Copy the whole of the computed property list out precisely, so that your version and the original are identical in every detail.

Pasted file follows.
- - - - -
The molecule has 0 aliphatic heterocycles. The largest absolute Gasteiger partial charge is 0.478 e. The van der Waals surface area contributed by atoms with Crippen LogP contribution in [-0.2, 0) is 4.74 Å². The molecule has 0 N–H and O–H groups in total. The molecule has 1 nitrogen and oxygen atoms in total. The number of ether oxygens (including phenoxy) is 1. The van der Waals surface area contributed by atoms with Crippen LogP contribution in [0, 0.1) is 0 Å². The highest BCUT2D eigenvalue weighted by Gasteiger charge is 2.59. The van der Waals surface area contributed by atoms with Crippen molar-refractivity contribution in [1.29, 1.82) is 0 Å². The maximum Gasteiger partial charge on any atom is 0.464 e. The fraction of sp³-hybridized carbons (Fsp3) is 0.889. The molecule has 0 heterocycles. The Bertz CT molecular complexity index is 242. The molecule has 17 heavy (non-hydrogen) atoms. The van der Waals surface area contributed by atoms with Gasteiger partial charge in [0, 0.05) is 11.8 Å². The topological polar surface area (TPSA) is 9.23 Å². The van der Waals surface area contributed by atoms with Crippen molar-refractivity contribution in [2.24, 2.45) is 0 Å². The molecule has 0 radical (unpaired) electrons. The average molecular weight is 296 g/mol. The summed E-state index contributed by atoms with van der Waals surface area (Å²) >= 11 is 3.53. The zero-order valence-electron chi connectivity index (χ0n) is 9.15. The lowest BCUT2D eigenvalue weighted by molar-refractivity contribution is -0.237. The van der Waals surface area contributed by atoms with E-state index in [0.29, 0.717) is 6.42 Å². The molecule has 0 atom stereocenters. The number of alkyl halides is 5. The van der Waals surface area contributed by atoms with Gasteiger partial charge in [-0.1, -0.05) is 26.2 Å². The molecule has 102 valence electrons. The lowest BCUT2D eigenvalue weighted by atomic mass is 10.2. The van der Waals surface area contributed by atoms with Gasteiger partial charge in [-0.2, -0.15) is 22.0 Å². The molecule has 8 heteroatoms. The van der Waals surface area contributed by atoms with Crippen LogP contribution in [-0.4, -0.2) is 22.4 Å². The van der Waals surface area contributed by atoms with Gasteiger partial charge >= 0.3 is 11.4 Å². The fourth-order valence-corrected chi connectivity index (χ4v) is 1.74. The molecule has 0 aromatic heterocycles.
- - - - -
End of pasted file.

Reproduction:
The molecule has 0 aliphatic heterocycles. The largest absolute Gasteiger partial charge is 0.478 e. The van der Waals surface area contributed by atoms with Crippen LogP contribution in [-0.2, 0) is 4.74 Å². The molecule has 0 N–H and O–H groups in total. The molecule has 1 nitrogen and oxygen atoms in total. The number of ether oxygens (including phenoxy) is 1. The van der Waals surface area contributed by atoms with Crippen LogP contribution in [0, 0.1) is 0 Å². The highest BCUT2D eigenvalue weighted by Gasteiger charge is 2.59. The van der Waals surface area contributed by atoms with Crippen molar-refractivity contribution in [1.29, 1.82) is 0 Å². The maximum Gasteiger partial charge on any atom is 0.464 e. The fraction of sp³-hybridized carbons (Fsp3) is 0.889. The molecule has 0 heterocycles. The Bertz CT molecular complexity index is 242. The molecule has 17 heavy (non-hydrogen) atoms. The van der Waals surface area contributed by atoms with Gasteiger partial charge in [0, 0.05) is 11.8 Å². The topological polar surface area (TPSA) is 9.23 Å². The van der Waals surface area contributed by atoms with Crippen molar-refractivity contribution in [2.24, 2.45) is 0 Å². The molecule has 0 radical (unpaired) electrons. The average molecular weight is 296 g/mol. The summed E-state index contributed by atoms with van der Waals surface area (Å²) >= 11 is 3.53. The zero-order valence-electron chi connectivity index (χ0n) is 9.15. The lowest BCUT2D eigenvalue weighted by molar-refractivity contribution is -0.237. The van der Waals surface area contributed by atoms with E-state index in [0.29, 0.717) is 6.42 Å². The molecule has 0 atom stereocenters. The number of alkyl halides is 5. The van der Waals surface area contributed by atoms with Gasteiger partial charge in [-0.1, -0.05) is 26.2 Å². The molecule has 102 valence electrons. The lowest BCUT2D eigenvalue weighted by atomic mass is 10.2. The van der Waals surface area contributed by atoms with Gasteiger partial charge in [-0.2, -0.15) is 22.0 Å². The molecule has 8 heteroatoms. The van der Waals surface area contributed by atoms with Crippen LogP contribution in [-0.4, -0.2) is 22.4 Å². The van der Waals surface area contributed by atoms with Gasteiger partial charge >= 0.3 is 11.4 Å². The fourth-order valence-corrected chi connectivity index (χ4v) is 1.74. The molecule has 0 aromatic heterocycles.